By Brijesh Patel
(Reuters) – Gold prices edged higher on Tuesday, supported by a drop in U.S. bond yields and concerns over a relentless surge in Delta variant infections, although a stronger dollar kept bullion’s gains in check.
Spot gold was up 0.2% at $1,815.61 per ounce by 0653 GMT, after hitting a one-week low of $1,794.06 in the previous session. U.S. gold futures gained 0.5% to $1,817.90.
“The gold market is getting relief because of extremely low yields. But gold is competing with the dollar for safe-haven demand, so that is going to limit upside momentum over the near-term,” said Stephen Innes, managing partner at SPI Asset Management.
Benchmark 10-year Treasury yields were pinned near five-month lows. Lower yields reduce the opportunity cost of holding non-interest bearing gold.
Rising coronavirus cases across the United States and other countries fuelled fears of a pandemic resurgence, sending shockwaves through stock markets, as the highly contagious Delta variant appeared to be taking hold.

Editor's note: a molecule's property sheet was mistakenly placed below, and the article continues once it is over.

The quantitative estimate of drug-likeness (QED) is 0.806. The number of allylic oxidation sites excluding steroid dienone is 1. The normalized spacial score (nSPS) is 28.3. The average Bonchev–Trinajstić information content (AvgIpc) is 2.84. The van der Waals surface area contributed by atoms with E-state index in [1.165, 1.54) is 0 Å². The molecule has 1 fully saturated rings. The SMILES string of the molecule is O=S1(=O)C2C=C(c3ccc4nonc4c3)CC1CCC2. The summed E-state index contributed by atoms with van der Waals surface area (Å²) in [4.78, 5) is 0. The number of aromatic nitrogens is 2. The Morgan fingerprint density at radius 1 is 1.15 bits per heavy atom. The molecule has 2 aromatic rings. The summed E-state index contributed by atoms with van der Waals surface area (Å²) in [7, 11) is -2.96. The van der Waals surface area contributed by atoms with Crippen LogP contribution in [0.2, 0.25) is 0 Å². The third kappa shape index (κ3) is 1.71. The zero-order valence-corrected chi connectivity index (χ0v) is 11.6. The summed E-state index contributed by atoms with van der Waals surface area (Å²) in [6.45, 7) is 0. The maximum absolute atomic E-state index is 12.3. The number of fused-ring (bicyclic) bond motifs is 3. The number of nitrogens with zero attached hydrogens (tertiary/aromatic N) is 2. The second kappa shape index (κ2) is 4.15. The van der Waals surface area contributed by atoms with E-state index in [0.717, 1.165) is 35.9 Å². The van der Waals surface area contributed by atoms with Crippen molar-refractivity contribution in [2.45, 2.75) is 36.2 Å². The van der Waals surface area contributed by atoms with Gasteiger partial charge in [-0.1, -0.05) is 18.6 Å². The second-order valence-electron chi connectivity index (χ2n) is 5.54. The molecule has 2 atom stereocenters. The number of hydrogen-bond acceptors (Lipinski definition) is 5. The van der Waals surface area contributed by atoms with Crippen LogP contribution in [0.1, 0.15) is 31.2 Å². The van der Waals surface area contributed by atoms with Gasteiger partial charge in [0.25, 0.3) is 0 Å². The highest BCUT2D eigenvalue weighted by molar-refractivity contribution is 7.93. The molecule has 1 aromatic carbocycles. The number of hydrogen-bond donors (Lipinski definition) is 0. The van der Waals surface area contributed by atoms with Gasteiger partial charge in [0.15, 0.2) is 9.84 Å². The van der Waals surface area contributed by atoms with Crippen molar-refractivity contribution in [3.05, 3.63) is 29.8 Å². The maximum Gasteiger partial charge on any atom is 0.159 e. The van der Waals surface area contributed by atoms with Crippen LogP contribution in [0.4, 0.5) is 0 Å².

Gold is often used as a safe store of value during times of political and financial uncertainty.
However, safe-haven gains for the U.S. dollar limited gold’s appeal as the dollar index held firm near 3-1/2-month highs against its rivals. A stronger dollar makes gold more expensive for other currency holders.
“As the risk-off mood sends investors rushing towards destinations of safety, gold is likely to find some support,” Lukman Otunuga, analyst at FXTM, said in a note.
“Nevertheless, bears are still lingering and may snatch control if prices sink back below the $1,800 psychological level.”
European Central Bank policymakers are set for a showdown this week as they chart a new policy path amid growing fears of a third wave of coronavirus infections.
China kept its benchmark lending rate for corporate and household loans unchanged at its July fixing on Tuesday.
Silver eased 0.3% to $25.12 per ounce, palladium gained 0.5% to $2,607.38, and platinum was steady at $1,075.52.
(Reporting by Brijesh Patel in Bengaluru; Editing by Subhranshu Sahu and Louise Heavens)
(Only the headline and picture of this report may have been reworked by the Business Standard staff; the rest of the content is auto-generated from a syndicated feed.)
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